The 2006 political year opens with candidates filing this week but seven legendary names will be tragically omitted from state senate races including Claremore’s Stratton Taylor.

Obvious opponents for Taylor’s position will be Democrat Sean Burrage and Republican Ami Shaffer. Both are from Claremore.

Because of the quaint “term limits” constitutional amendment, six other titans of the Senate will join Taylor in the absence. Each is a Democrat. Republicans are not losing any senate candidacy opportunities because of the curtailing rule that was orchestrated by an oil baron who sought to eliminate experienced leaders of the Legislature.

With partisan control of the state senate within a single change in party ownership of a seat, the November 7 general election outcome will be historic.

The 100th Oklahoma Legislature was forced into a special session because the GOP-controlled House led by Speaker Todd Heitt, a candidate for lieutenant governor, refused to discuss a budget agreement until Senators first agreed to a draconian tax cut.

There are rampant reports at the Capitol that Todd will be replaced as Speaker before the special session resumes in mid-June. The Progress has confirmed the rumor with two Republican insiders.

Bickering between House and the Senate leadership surely would be less bitter with Heitt relieved of his leadership role.

While the House loses several members because of term limits, at this early date there are few who believe that Democrats have the money or message to elect sufficient numbers to snatch control of the House. However, in Oklahoma politics, the impossible is often probable.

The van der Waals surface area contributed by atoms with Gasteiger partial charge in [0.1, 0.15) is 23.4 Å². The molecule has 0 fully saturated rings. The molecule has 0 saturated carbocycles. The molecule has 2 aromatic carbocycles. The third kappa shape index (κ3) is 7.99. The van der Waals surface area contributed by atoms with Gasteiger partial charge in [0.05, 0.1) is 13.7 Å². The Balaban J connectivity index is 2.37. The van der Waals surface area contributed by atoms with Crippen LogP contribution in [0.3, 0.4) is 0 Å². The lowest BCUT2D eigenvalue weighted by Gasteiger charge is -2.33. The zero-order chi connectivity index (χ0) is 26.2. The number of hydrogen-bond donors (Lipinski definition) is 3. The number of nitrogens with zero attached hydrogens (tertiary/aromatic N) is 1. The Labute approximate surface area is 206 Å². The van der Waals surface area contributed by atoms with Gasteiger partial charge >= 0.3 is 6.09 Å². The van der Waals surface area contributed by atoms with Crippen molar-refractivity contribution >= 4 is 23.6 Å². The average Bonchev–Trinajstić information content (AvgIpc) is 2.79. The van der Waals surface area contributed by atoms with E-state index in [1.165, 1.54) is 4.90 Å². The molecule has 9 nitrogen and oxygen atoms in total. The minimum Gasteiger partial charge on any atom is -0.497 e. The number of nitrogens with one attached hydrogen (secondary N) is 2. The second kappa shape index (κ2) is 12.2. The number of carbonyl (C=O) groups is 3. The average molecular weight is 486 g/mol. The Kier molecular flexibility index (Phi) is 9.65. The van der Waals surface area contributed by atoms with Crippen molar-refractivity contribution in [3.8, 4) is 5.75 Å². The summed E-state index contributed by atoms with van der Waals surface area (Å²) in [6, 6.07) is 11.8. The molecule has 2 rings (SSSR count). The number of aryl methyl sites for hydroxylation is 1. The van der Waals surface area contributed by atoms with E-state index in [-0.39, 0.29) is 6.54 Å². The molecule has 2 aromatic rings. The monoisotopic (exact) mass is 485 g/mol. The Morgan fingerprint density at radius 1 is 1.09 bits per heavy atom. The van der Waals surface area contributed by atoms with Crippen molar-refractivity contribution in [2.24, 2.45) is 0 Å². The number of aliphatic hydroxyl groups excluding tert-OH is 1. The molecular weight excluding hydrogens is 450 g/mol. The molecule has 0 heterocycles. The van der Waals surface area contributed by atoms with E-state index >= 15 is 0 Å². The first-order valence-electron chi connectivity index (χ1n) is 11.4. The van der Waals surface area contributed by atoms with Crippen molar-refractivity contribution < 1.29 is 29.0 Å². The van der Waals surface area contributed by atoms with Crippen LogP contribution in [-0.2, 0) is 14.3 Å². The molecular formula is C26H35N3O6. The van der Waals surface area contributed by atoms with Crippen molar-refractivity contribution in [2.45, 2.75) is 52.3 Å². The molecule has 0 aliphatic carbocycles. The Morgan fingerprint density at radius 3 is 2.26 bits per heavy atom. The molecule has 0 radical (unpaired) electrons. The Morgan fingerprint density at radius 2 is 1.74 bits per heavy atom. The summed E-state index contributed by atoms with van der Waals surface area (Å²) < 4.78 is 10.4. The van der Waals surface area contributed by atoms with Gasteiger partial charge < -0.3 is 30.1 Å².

In Senate District #2, now held by Taylor, the registration is Democratic by a 54 to 37 per cent margin. Nonetheless, President Bush carried Rogers and Mayes counties with 65 per cent of the vote.

Other state senators who no longer can serve in the legislature are Frank Shurden of Henryetta, J. Berry Harrison of Fairfax, Ted Fisher of Sapulpa, Cal Hobson of Lexington, Gilmer Capps of Snyder, Bernest Cain and Angela Monson, both of Oklahoma city.

Neither Monson nor Cain’s districts favored the re-election of George Bush in 2004 although the incumbent president carried each of the other districts. It was Bush’s so-called “shirt tail,” many pundits claim, that aided Oklahoma Republicans candidates.

This year, Bush may be a liability factor among voters. Even right wing U. S. Rep. John Sullivan has seen fit to attack the White House position on immigration.

Democratic candidates this year appear to have the strongest “shirt tail” with Governor Brad Henry leading the ticket and carrying a positive approval rating among voters of all stripes.

Incumbent Henry goes into filing week without a meaningful primary opponent announced. Scandal-riddled Ernest Istook, who is quitting the Congress where he lost his chairmanship of a powerful subcommittee, is the leading Republican hopeful for governor.

The quest for lieutenant governor is a crowded field in both parties. Unable to seek legislative re-election, Heitt is heavily challenged by other well-known Republicans. Hobson jumped into the Democratic fray where House minority leader Jeri Askins and veteran party activist Peter Regan (with Donna and George Nigh as campaign co-chairs) had earlier squared off.

No serious opponents have materialized for secondary statewide offices nor Congress. Neither U. S. Senator faces re-election. There is a fray expected in the race for Congressional District five that Istook is deserting.

The primary election is slated for July 25 with run-offs determined August 25 and the general election set for November 7 concluding the five months of intense political conflicts.

Ladies and gentlemen, start your engines.

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